Mexborough & Swinton Times – Friday 15 August 1902
Our Denaby correspondent writes on Thursday night: Feeling amongst the men against those of their fellow men will continue to work has reached a very high pitch, but of the presence of violence on the part of the men has been notified. After the meeting on Wednesday, a vast crowd of men, women and children assemble near the bridge which crosses the G.C.railway, which way leads to the Cadeby Colliery, to watch the men return from work.
On the appearance of the men, with black faces, there was a considerable amount of hooting on the part of the women, but the men were allowed to pass unmolested.
On Thursday a somewhat larger crowd assembled near the bridge, and there was a strong body of police posted at short distances, and as the workers appeared the women surged as close as the police would allow.
However one man who had been working, had not gone far when stones were thrown, but no damage was done. After being escorted through the thickest part of the crowd by the police he was allowed to walk on. When near the Denaby Main Hotel, it is stated that some women and children ran towards him in a threatening manner, and for refuge he ran into a house. A crowd of men, women and children soon gathered, but the man was wise enough to remain indoors whilst the police dispersed the crowd.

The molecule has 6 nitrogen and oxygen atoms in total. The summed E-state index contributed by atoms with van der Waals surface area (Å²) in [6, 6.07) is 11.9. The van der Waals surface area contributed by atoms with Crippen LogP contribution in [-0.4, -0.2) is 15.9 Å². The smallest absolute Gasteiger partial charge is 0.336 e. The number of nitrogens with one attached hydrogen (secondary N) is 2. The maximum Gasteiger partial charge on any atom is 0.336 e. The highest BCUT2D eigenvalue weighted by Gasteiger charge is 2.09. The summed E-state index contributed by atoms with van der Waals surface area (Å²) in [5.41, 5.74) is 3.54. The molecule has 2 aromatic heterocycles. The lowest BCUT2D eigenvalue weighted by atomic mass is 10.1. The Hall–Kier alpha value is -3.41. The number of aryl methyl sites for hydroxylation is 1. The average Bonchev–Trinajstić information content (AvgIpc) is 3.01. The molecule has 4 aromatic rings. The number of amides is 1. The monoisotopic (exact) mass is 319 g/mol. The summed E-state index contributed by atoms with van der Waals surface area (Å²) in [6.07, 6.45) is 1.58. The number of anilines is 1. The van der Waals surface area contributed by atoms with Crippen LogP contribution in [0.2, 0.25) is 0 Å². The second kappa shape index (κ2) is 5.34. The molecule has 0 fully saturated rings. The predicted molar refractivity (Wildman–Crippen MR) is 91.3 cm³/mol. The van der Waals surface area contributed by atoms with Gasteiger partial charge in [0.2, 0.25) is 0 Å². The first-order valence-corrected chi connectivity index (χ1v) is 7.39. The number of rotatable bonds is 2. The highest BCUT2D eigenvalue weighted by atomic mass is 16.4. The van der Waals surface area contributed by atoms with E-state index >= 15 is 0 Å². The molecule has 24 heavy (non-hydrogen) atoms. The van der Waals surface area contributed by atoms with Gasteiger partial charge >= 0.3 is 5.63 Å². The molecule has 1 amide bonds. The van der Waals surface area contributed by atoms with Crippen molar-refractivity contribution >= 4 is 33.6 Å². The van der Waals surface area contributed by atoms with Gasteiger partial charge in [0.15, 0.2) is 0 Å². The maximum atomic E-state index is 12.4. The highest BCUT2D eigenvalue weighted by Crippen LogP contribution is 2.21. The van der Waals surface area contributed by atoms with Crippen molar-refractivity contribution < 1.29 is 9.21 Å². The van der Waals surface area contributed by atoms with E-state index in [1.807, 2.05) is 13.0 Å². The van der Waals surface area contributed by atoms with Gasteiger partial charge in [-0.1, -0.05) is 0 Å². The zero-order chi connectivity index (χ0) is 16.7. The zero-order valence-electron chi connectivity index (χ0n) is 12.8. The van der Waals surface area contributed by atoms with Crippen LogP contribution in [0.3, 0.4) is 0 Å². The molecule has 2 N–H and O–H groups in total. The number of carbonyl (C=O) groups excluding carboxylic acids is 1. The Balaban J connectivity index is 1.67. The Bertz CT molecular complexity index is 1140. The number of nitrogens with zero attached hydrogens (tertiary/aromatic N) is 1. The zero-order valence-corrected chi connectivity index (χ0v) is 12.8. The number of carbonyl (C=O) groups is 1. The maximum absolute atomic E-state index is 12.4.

A large number of people remained close by, however – mostly women and boys – and his appearance was the signal for another rush, but he again took refuge in a house, and he finally had to be escorted home by bodyguard police.
The disturbance seems to be credited to the miners wives, the majority of whom speak bitterly against the so-called black legs, and but for the presence of strong body of police someone would most certainly have been injured. During the afternoon one house was surrounded, and the occupants whom, it is alleged, are amongst those who continued to work, were subjected to a good deal of hooting before the police interfered and disperse the crowd. The number of the men who continued to work in spite of the strike by the company’s existing work and are now idle.